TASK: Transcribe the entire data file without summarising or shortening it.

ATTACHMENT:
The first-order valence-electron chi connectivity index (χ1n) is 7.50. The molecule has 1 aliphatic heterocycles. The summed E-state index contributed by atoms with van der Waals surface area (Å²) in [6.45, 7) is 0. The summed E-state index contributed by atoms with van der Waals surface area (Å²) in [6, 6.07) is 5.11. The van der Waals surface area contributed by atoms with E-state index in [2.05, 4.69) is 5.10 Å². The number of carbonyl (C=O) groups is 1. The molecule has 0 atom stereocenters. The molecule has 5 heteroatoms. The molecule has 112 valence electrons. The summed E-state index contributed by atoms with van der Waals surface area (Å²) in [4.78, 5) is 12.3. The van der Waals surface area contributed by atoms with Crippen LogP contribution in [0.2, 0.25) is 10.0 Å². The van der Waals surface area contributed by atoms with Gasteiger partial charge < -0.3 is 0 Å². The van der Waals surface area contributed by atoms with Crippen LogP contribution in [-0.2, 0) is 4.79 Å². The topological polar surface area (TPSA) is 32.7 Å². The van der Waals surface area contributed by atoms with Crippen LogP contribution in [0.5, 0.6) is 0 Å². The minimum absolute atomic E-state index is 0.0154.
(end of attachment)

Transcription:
The first-order valence-electron chi connectivity index (χ1n) is 7.50. The molecule has 1 aliphatic heterocycles. The summed E-state index contributed by atoms with van der Waals surface area (Å²) in [6.45, 7) is 0. The summed E-state index contributed by atoms with van der Waals surface area (Å²) in [6, 6.07) is 5.11. The van der Waals surface area contributed by atoms with E-state index in [2.05, 4.69) is 5.10 Å². The number of carbonyl (C=O) groups is 1. The molecule has 0 atom stereocenters. The molecule has 5 heteroatoms. The molecule has 112 valence electrons. The summed E-state index contributed by atoms with van der Waals surface area (Å²) in [4.78, 5) is 12.3. The van der Waals surface area contributed by atoms with Crippen LogP contribution in [0.2, 0.25) is 10.0 Å². The van der Waals surface area contributed by atoms with Gasteiger partial charge < -0.3 is 0 Å². The van der Waals surface area contributed by atoms with Crippen LogP contribution in [-0.2, 0) is 4.79 Å². The topological polar surface area (TPSA) is 32.7 Å². The van der Waals surface area contributed by atoms with Crippen LogP contribution in [0.5, 0.6) is 0 Å². The minimum absolute atomic E-state index is 0.0154.